18 Feb (NucNet): Sweden's 473-MW Oskarshamn-1 nuclear unit will be shut permanently in the middle of 2017, owner OKG said yesterday.
OKG’s chief executive officer Johan Dasht said shutting the reactor in mid-2017 was best from an economic and safety perspective. The shutdown date is contingent on approval from the Swedish Radiation Safety Authority and the local Land and Environment Court.
In October, a majority of OKG's shareholders voted to close the reactor between 2017 and 2019, before the end of its technical lifetime, because it is not profitable. The unit is Sweden's oldest reactor and began commercial operation in February 1972.
Shareholders also voted to shut the 638-MW Oskarshamn-2 ahead of schedule, also due to financial reasons. The reactor began commercial operation in January 1975.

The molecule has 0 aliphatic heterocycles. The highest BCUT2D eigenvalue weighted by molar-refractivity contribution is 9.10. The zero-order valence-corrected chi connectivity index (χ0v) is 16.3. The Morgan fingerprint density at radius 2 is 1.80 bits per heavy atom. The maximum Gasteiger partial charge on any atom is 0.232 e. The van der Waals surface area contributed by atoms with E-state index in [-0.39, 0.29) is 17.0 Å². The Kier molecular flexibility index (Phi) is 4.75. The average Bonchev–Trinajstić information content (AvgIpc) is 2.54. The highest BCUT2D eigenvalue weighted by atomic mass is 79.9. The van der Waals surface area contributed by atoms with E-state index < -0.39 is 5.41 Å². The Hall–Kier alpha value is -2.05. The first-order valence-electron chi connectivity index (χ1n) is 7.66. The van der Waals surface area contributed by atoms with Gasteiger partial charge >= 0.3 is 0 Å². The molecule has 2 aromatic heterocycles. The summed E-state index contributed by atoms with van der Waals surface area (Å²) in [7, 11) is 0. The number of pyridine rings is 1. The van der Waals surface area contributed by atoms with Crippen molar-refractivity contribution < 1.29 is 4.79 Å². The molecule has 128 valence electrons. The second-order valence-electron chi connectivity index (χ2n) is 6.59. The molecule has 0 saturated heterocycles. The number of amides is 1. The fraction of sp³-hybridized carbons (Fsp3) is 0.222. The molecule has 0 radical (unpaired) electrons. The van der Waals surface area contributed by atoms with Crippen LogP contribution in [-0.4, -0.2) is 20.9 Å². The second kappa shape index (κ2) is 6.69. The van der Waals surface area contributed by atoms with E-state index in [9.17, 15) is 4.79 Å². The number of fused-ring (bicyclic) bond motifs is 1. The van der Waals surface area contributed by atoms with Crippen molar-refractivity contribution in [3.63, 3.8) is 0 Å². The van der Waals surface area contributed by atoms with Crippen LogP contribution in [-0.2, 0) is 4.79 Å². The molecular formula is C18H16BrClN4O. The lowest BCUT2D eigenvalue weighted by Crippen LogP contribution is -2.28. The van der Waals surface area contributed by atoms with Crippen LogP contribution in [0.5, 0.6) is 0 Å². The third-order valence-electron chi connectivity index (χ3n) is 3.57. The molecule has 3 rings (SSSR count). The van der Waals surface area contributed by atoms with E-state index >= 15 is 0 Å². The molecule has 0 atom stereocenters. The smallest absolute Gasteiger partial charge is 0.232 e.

Oskarshamn-1 will be taken out of operation after an environmental permit has been received. Oskarshamn-2 has been out of operation since June 2013 for an extensive safety modernisation and will not be put back into operation.
In October 2015 OKG said the closures do not affect Oskarshamn-3, which should continue to operate until 2045.
OKG is majority owned by Uniper Sweden, formerly E.On Sweden, and Fortum. Fortum said in June 2015 that it wanted to keep the reactors operating.
In a statement, Mr Dasht reiterated that there is no reason to think that either Oskarshamn-1 or Oskarshamn-2 will, either in the long or short term, be profitable.
Uniper Sweden has blamed a combination of low electricity prices and high taxes and fees for the units’ lack of profitability.
Last month Fortum blamed the planned early closure of the units for a fall in operating profit for 2015 of 26 percent.
Editor: David Dalton
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